Monday, 22 June 2015

I Could Kiss You Spiderman!

Louis came home the other day and told me in a defeated little voice to take down all his artwork that I display in the van as it was 'no good'.  I've shown it off before because I love it so. This saddened me tremendously and of course I refused. I tried to point out just what I liked about each piece.  I don't think that he was convinced.

It seems that art being taught with academic rigour as Louis' school had something to do with what happened.  Silly me, I'm a bit airy-fairy.  What I'd like to see from the education system is people coming out with the confidence to express their creativity freely and enjoy doing so throughout their life.  As for thoughts on PE from the girl who was never picked by her classmates for netball, hockey or rounders teams, well shouldn't be about fostering a love of some kind of physical activity to keep us fit and healthy into adulthood?  It doesn't have to be competitive.  But what do I know?

Anyway I wondered what I could do for my Lou to make him a bit happier and increase his confidence.  And I came up with the idea of using  Drawing on the Right Side of the Brain.

In my blogging nascence I wrote about using this book personally and in therapy. But it hadn't seen the light of day in yonks. I've been a busy bunny doing other things.  So as my copy is in storage, I borrowed a later edition from the library. The initial chapters that get you started have been expanded. They have more upside down pictures to copy than they used to. Like this one.   Inverting the image is just the job to get a brain into the right mind of mind.  'Spiderman to the Rescue'!!!!!!!  I bought us each a fancy new sketchpad and some pukka drawing pencils.  After all, I thought that this was something that we could embark on together.

I have to say that Louis wasn't completely enamoured with the idea at first.  Then again he's not very keen on stuff that he isn't good at immediately.  Don't know where he gets that impatience from.  Anyway it needs working on, maybe for both of us.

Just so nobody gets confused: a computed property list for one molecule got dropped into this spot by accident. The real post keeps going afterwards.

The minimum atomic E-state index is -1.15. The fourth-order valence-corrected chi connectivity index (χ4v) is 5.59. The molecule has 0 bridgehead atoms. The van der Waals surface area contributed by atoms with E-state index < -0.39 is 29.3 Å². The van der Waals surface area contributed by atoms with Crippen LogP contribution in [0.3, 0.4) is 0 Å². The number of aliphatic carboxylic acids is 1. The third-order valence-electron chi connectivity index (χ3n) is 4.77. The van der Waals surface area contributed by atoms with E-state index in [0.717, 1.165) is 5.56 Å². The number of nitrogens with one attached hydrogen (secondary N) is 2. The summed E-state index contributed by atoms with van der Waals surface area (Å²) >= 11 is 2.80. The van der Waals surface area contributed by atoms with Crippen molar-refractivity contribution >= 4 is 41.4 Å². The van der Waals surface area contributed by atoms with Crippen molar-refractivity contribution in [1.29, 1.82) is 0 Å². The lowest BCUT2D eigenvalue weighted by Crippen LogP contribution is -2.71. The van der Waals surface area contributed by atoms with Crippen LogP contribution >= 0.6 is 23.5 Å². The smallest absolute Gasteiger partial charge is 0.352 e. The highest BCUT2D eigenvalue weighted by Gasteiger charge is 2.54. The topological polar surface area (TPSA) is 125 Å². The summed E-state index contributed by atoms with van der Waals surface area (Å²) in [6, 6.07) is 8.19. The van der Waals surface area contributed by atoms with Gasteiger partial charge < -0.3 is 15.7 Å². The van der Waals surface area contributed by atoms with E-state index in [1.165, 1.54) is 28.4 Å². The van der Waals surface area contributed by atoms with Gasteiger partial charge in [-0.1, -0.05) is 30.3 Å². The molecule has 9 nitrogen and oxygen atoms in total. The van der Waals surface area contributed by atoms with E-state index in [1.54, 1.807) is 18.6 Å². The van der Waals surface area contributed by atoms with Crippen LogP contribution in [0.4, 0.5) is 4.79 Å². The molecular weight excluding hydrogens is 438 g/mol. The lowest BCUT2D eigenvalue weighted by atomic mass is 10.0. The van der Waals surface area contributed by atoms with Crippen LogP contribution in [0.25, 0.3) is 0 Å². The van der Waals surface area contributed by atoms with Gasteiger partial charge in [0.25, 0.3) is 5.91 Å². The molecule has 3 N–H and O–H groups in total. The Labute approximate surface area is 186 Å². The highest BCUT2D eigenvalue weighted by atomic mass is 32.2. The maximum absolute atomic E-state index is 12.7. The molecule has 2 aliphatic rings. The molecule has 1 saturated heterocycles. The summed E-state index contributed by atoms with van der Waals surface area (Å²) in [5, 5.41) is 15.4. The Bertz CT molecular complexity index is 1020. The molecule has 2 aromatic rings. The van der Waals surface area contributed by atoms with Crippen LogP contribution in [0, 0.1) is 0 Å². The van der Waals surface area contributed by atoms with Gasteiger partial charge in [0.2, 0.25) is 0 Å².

Here's my own version of a superhero.  He's not so bad but don't look very closely at those hands or feet.  I got bored with sharpening soft pencils as well which is why he looks a little faded in parts.

And here's the one my Lou did!  One of the problems is that his hypermobile joints mean that it is uncomfortable for him to hold a pencil for too long.  We had two sessions of art with much moaning and groaning and prophesies of hopelessness.  Even so I persisted..

'This is going to be absolute rubbish!' he said as he put the last details of webbing on Spiderman's arm.  Then he turned the drawing over and his face changed.

'Do you know, it's alright Mum, isn't it?'  He looked pleased and you could almost see some little cogwheels going around in his head.  I asked him a couple of questions.  Now if I'd asked him to copy the drawing the right way up he said he'd probably have scored his effort as 3/10.  He gave this one a comparatively whopping 6!

What's really excellent is that the tables have turned.  He's the one that's nagging me to do more.  There's a horse, a chinaman, a Picasso and Einstein still to come.  It sounds like the start of a joke doesn't it?  Then we'll progress further and see if we can both get our drawing brains to work the right way up as well!


  1. When I taught my children to read, I wrote backwards, upside down, and even a mix of both, just to see how their brains would cope. All 3 had no problems at all.

  2. If only schools would let children do their own art instead of inflicting rules and regulations.